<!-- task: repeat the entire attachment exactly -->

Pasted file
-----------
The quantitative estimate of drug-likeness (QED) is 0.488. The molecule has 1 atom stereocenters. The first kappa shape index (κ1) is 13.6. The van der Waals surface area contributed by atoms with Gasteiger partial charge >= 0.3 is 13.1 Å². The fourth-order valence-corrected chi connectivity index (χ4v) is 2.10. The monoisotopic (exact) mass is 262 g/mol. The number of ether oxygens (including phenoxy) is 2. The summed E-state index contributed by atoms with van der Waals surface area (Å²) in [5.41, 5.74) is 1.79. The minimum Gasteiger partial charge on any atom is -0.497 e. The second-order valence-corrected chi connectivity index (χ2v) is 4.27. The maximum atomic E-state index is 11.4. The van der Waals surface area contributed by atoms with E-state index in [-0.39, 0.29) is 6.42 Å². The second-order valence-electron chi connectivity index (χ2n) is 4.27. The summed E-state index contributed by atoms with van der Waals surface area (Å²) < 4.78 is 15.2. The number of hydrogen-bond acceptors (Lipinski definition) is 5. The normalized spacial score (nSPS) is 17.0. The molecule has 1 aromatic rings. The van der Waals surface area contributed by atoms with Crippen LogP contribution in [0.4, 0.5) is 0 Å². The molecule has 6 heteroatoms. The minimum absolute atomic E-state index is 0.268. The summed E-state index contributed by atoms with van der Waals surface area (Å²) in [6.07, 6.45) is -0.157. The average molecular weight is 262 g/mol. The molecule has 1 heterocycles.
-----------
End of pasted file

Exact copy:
The quantitative estimate of drug-likeness (QED) is 0.488. The molecule has 1 atom stereocenters. The first kappa shape index (κ1) is 13.6. The van der Waals surface area contributed by atoms with Gasteiger partial charge >= 0.3 is 13.1 Å². The fourth-order valence-corrected chi connectivity index (χ4v) is 2.10. The monoisotopic (exact) mass is 262 g/mol. The number of ether oxygens (including phenoxy) is 2. The summed E-state index contributed by atoms with van der Waals surface area (Å²) in [5.41, 5.74) is 1.79. The minimum Gasteiger partial charge on any atom is -0.497 e. The second-order valence-corrected chi connectivity index (χ2v) is 4.27. The maximum atomic E-state index is 11.4. The van der Waals surface area contributed by atoms with E-state index in [-0.39, 0.29) is 6.42 Å². The second-order valence-electron chi connectivity index (χ2n) is 4.27. The summed E-state index contributed by atoms with van der Waals surface area (Å²) < 4.78 is 15.2. The number of hydrogen-bond acceptors (Lipinski definition) is 5. The normalized spacial score (nSPS) is 17.0. The molecule has 1 aromatic rings. The van der Waals surface area contributed by atoms with Crippen LogP contribution in [0.4, 0.5) is 0 Å². The molecule has 6 heteroatoms. The minimum absolute atomic E-state index is 0.268. The summed E-state index contributed by atoms with van der Waals surface area (Å²) in [6.07, 6.45) is -0.157. The average molecular weight is 262 g/mol. The molecule has 1 heterocycles.